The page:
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The Right Bond for Any Purpose

By David Luhman on Mon, 05/11/2009 - 23:18

The Right Bond for Any Purpose

Long-term returns on bonds

Selecting the right fixed-income investment

Bond market timing

Long-term returns on bonds

Total return for bonds has been 5.5 percent over past 70 years

But the best way to estimate future return is not past return, but to simply look at current yield for bonds trading at par

80 percent of expected return can be explained by current yield

Notice total return is different from current yield

A bond selling at a premium will have a deceptively high yield

You will have a capital loss in the bond as the bond nears maturity

In general, what you gain in higher current yield is eventually surrendered as loss in principal

Selecting the right fixed-income investment

Use maturity matching when it comes to all of your debts or investments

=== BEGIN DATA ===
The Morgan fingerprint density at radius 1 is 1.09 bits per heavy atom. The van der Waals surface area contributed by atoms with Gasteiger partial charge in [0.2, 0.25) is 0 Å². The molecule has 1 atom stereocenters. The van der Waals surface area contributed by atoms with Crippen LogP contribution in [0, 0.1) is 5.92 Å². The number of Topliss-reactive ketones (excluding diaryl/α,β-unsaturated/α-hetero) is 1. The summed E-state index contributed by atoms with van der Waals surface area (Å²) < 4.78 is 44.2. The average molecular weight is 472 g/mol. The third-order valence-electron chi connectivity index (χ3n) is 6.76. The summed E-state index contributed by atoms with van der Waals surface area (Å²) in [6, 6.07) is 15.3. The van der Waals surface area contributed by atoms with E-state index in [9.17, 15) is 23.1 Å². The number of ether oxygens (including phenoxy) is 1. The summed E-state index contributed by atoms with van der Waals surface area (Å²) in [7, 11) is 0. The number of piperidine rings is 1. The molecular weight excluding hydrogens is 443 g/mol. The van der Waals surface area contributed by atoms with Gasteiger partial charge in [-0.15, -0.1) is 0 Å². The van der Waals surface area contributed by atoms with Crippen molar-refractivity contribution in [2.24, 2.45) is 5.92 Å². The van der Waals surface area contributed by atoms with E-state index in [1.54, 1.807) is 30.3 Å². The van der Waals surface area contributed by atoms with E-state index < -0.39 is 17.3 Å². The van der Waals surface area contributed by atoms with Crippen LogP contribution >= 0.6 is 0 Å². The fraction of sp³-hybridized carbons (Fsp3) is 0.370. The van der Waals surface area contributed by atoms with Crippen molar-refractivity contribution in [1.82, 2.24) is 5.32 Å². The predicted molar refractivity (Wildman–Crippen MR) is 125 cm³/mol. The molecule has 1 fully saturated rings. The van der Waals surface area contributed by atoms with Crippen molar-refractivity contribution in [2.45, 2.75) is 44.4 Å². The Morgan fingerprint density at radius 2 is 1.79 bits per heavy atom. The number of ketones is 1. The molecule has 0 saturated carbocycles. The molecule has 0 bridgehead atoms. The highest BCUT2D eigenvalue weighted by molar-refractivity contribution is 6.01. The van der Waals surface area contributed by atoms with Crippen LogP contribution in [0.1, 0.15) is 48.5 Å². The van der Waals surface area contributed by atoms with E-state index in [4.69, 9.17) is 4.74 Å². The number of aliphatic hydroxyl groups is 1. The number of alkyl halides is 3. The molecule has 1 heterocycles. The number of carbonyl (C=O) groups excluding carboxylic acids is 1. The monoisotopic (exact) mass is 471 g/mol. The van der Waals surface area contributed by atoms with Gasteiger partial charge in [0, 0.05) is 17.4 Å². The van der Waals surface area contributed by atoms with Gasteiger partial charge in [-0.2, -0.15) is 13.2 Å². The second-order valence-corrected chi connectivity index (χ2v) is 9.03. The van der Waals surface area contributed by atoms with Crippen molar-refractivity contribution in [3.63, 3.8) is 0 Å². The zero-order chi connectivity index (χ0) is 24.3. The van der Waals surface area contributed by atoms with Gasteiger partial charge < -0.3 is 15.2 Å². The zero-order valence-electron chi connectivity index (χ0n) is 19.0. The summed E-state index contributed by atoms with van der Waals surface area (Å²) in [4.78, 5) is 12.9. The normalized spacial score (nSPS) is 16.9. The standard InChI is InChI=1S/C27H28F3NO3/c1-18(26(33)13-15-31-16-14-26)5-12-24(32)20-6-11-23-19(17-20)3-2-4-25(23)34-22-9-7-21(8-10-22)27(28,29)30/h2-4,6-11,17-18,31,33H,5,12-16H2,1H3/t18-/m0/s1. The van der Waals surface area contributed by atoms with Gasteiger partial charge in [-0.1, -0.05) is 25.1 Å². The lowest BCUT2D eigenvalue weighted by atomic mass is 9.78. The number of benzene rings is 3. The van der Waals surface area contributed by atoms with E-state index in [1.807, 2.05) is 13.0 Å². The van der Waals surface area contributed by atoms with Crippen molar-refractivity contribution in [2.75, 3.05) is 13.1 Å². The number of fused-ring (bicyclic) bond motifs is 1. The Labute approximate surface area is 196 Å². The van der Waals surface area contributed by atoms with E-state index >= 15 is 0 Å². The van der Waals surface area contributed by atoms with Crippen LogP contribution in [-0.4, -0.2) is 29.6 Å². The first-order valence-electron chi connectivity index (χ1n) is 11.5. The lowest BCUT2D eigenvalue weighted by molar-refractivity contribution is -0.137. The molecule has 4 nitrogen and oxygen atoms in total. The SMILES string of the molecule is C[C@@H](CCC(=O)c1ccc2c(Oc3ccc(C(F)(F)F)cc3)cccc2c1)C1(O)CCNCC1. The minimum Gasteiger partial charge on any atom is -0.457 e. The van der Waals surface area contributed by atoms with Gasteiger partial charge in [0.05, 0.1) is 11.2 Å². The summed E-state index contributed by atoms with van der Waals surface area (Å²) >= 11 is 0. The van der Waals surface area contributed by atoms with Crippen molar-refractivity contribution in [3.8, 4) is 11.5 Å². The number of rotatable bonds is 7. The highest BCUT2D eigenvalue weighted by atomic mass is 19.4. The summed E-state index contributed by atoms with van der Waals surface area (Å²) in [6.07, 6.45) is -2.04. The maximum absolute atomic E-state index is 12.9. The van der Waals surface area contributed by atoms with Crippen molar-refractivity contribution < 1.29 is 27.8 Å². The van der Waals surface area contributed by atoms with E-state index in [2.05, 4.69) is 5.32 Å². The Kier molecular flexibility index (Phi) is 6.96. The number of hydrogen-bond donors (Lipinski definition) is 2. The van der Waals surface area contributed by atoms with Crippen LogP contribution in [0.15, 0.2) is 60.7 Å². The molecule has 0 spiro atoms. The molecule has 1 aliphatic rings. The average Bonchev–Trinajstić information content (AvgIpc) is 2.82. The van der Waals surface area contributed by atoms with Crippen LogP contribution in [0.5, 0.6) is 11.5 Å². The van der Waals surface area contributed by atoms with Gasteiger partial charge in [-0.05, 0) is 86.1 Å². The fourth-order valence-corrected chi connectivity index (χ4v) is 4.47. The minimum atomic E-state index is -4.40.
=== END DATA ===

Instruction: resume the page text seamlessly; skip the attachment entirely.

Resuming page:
Short-term goals mean short-term investments

Emergency funds imply money market mutual funds or bank accounts

Home down payments or near-term college fund implies short-term bonds

Short-term bonds with a maturity of two to three years pay about 1 percent more than comparable money market mutual funds

The value of your short-term bond fund may increase or decrease slightly based on shifts in interest rates

Investing in short-term bond funds may subject yourself to capital gains taxes if held outside of retirement accounts

Long-term goals mean long-term investments

Saving for retirement means investing in a mixture of stocks and long-term bonds

Long-term bonds with a maturity of 10 years or more pay about 2 percent more than money market mutual funds

Long-term bonds also lock in your investment income and shield you from reinvestment risk

Bond market timing

If you want to gamble on the direction of interest rates and try to make capital gains from bonds, you should invest in long-term bonds

Actually, invest in bonds with a long duration

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